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Modbus Design Considerations

by | Jul 27, 2017 | Communications-Group, Modbus Communications-Group

Modbus Devices can access the OpenADR signal values either through Modbus TCP over Ethernet or RTU using RS485 9600 8N1

The default station number is 5. If it is necessary to change then the GRIDlink can be reconfigured through GRIDview when on line or using Toolkit locally. Contact support.

Binary Event Registers

There are 3 binary registers which become TRUE sequentially when an Event is called :

EVENT_PENDING  –  which is first, to notify that an Event is coming. This can be used to pre-cool a building or start a shutdown sequence.

EVENT_MODERATE – which signifies a lesser load shed is called. This is currently not used in most 2.0a implementations.

EVENT_HIGH – which signifies the maximum load shed is called.

Note the GRIDlink polls the VTN approximately once per minute. It is possible to have a missed parse due to network traffic or the VTN failing to reply in time due to server loads. When a parse is is missed, the above 3 binary registers may become FALSE until the next parse is successful. This may result in equipment turning back on momentarily. For this reason we do not recommend using these registers for load shed unless your system provides logic to ride through. Read our solution below.  

Analog Event Time Registers

There are 3 registers which are in epoch time (the number of seconds that have elapsed since 00:00:00 Coordinated Universal Time (UTC), Thursday, 1 January 1970)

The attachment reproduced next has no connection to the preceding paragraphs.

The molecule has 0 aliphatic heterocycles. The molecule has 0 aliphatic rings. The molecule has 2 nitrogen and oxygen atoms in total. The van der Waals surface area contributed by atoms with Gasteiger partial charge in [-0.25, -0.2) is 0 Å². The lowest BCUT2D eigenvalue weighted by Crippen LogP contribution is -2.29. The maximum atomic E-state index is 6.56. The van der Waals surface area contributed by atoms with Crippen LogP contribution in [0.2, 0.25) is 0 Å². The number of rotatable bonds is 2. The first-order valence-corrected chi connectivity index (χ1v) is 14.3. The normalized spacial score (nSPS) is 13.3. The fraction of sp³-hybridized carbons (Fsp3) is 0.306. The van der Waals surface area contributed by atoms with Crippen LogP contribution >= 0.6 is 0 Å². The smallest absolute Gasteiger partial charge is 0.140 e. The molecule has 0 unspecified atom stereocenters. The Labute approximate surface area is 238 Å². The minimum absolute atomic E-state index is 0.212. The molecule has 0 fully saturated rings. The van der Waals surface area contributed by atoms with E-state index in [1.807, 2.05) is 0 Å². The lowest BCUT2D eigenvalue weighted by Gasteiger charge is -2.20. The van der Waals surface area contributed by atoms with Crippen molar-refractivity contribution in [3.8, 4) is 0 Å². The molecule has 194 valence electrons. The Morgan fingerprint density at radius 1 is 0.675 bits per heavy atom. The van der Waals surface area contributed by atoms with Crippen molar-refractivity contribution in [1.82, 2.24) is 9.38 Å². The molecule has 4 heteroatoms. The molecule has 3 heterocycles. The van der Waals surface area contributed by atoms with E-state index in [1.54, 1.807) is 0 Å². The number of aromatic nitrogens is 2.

current_time  –  which is the Current Time received from the VTN, always populated and counting up.

event_start_time – which is the Event Start Time gets its value from the payload from the VTN (at the same time as EVENT_PENDING become TRUE) otherwise it defaults to 0.

event_end_time – which is the Event End Time and also gets its value from the payload (at the same time as EVENT_PENDING become TRUE) otherwise it defaults to 0.

By subtracting the Current Time from the Event Start Time, the time remaining to the Event can be calculated in seconds. Subtracting the Event Start Time from the Event End Time, the duration of the load shed can be calculated in seconds.

Binary Relay Registers

There are 4 binary registers to drive Relays:

RELAY1 – Follows state of  EVENT_PENDING  when USER_TRANSF_IO is TRUE

RELAY2 – Follows state of  EVENT_MODERATE  when USER_TRANSF_IO is TRUE

RELAY3 – Follows state of  EVENT_HIGH  when USER_TRANSF_IO is TRUE

RELAY4 – Follows state of  DRAS_READ  reflecting successful parsing of payload (not user configurable)

Binary Relay Control Register

USER_TRANSF_IO – Allow the user to isolate the relays from the Event Signal by setting to FALSE. This way an test Event signal can be sent from the VTN without actually shedding the load. It also allows the installer to simply exercise the relays from GRIDview to test the load shed without having to schedule an Event.

Relay Ride Through

Integral to the GRIDlink control software is the capability to memorize the Event Time Registers and continue the Event on time and end on time regardless of the communication status with the VTN. For this reason we highly recommend using the Modbus relay registers and not the Event registers to initiate Events in your BMS or SCADA system

Opting Out

opt_out – Is a read/write bit that allows the user to Opt out of an Event at any time after the Event is called. If there is protection logic in your system that requires ending an Event or no participation at all, then writing  TRUE to opt_out will make all Binary Event Registers FALSE. This will also notify the VTN to ensure compliance.

Caution, in some VTN’s returning the opt_out to TRUE while the Event is still ongoing may cause the load shed to begin again.

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http://gridlinkadr.info/modbus-design-considerations/